By a vote of 185 yes, 124 no, with two abstentions, the General Conference Executive Committee (GCEC) on Oct. 14, 2018 adopted a plan to facilitate course correction for church entities rebelliously engaged in ordaining women to the gospel ministry.

One day later, October 15, NAD leaders issued their own statement. Disagreeing with the GCEC decision, they asserted that the newly voted plan “seeks to create a hierarchical system of governance.” Present NAD leadership indicated that “In a collaborative effort, leaders in the NAD are discussing how the church in North America will move forward.”

The Council of Adventist Pastors (CAP), a group including both conference-employed and retired North American Division pastors, decided to issue its own statement as follows:

At the 2015 General Conference Session held in San Antonio Texas, it was voted not to permit any Division to unilaterally engage in the ordination of women to the gospel ministry. Yet recent years have seen approximately 60 such illegal ordinations—many actually occurring after San Antonio. What was voted by delegates in 2015 was not a policy decision; the motion enacted was based on the word of God. Recall the motion’s wording:

“After your prayerful study on ordination from the Bible, the writings of Ellen G White, and the reports of the study commissions, and;
After your careful consideration of what is best for the Church and the fulfillment of its mission,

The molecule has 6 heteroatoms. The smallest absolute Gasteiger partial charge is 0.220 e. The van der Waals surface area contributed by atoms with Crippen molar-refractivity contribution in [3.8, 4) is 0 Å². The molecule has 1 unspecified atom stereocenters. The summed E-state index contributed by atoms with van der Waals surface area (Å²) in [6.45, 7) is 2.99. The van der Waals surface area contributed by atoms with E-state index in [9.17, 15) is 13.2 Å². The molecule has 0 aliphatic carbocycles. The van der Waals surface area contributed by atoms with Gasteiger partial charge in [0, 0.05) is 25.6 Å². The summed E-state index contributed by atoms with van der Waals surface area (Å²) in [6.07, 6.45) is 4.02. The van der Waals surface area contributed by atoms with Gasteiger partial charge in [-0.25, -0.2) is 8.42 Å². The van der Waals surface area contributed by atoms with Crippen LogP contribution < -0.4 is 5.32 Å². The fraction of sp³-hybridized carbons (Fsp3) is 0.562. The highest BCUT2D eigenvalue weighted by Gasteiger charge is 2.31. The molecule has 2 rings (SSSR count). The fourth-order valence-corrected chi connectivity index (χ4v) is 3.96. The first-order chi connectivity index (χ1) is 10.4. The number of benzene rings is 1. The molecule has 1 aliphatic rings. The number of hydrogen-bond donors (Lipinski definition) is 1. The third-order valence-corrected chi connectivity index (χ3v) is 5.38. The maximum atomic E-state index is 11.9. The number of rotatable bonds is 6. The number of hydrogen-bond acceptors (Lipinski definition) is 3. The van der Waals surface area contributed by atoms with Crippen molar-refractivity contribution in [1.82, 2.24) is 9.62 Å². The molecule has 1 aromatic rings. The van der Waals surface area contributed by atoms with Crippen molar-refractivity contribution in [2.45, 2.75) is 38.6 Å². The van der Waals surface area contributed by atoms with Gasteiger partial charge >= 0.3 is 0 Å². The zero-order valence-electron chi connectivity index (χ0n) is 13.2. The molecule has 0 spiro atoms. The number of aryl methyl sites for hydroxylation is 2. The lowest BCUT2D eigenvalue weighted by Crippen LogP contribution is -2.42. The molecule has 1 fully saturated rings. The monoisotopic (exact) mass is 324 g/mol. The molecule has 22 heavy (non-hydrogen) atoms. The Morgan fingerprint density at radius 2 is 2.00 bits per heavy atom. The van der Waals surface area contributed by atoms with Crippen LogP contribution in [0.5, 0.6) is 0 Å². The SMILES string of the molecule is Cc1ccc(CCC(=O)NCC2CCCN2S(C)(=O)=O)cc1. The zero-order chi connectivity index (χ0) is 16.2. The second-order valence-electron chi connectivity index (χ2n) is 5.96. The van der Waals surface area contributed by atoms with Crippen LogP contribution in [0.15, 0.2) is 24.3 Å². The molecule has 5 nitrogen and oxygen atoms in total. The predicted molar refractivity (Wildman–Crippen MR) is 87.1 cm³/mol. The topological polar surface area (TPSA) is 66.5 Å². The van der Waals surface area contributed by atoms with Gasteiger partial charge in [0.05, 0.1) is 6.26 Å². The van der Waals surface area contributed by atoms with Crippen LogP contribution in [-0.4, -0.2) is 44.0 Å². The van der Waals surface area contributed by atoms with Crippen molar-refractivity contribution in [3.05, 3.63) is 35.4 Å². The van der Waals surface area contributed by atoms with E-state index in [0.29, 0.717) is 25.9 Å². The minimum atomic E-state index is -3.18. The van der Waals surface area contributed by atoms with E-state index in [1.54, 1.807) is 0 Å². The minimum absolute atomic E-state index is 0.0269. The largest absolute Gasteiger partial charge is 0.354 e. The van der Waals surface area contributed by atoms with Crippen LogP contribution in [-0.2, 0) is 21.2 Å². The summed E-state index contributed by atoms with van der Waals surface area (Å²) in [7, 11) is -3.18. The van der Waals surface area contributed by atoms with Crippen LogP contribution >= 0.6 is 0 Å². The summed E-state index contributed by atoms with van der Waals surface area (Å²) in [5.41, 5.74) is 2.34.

Is it acceptable for division executive committees, as they may deem it appropriate in their territories, to make provision for the ordination of women to the gospel ministry? Yes or No”

Church membership is always voluntary. The people of God by faith are bound to obey the decision voted. CAP pastors believe that for the NAD to manifest anything less than whole-hearted commitment to timely and full cooperation with the world church is profoundly misguided.

With rejoicing CAP reiterates its full support of the 2015 San Antonio decision and indicates its full support of the voted decision of the 2018 Annual Council. As pastors and workers presently serving Jesus in the North America Division, NAD CAP pastors treasure unity with the world church.

Consider these sample responses from some NAD CAP pastors:

* Pastor Kent Knight, ret., states “I found Sunday’s deliberation and the outcome of the resulting vote to be greatly reassuring of God’s leading. I retired last evening with a prayerful concern for those who were disappointed.”

* Pastor Larry Kirkpatrick says, “Here we stand at the end of time and just now some are trading present truth for a stale feminism that cannot be reconciled with Scripture. But Jesus is ready to help those who have become confused to turn to Him.”